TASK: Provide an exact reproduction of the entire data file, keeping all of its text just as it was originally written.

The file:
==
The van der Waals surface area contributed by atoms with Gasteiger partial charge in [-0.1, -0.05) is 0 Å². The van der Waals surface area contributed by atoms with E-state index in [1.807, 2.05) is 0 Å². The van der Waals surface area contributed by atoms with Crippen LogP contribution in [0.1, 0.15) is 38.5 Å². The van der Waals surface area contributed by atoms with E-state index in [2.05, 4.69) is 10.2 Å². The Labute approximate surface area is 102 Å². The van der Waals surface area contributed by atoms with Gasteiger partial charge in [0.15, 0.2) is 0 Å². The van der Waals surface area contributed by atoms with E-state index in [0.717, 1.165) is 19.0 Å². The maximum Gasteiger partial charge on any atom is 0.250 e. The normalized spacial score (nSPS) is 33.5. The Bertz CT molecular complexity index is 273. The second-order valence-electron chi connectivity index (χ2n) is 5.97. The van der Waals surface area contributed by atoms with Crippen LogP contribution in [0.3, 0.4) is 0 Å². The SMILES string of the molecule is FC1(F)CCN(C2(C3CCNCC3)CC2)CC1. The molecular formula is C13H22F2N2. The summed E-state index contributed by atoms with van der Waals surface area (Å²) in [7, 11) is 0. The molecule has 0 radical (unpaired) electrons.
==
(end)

The van der Waals surface area contributed by atoms with Gasteiger partial charge in [-0.1, -0.05) is 0 Å². The van der Waals surface area contributed by atoms with E-state index in [1.807, 2.05) is 0 Å². The van der Waals surface area contributed by atoms with Crippen LogP contribution in [0.1, 0.15) is 38.5 Å². The van der Waals surface area contributed by atoms with E-state index in [2.05, 4.69) is 10.2 Å². The Labute approximate surface area is 102 Å². The van der Waals surface area contributed by atoms with Gasteiger partial charge in [0.15, 0.2) is 0 Å². The van der Waals surface area contributed by atoms with E-state index in [0.717, 1.165) is 19.0 Å². The maximum Gasteiger partial charge on any atom is 0.250 e. The normalized spacial score (nSPS) is 33.5. The Bertz CT molecular complexity index is 273. The second-order valence-electron chi connectivity index (χ2n) is 5.97. The van der Waals surface area contributed by atoms with Crippen LogP contribution in [0.3, 0.4) is 0 Å². The SMILES string of the molecule is FC1(F)CCN(C2(C3CCNCC3)CC2)CC1. The molecular formula is C13H22F2N2. The summed E-state index contributed by atoms with van der Waals surface area (Å²) in [7, 11) is 0. The molecule has 0 radical (unpaired) electrons.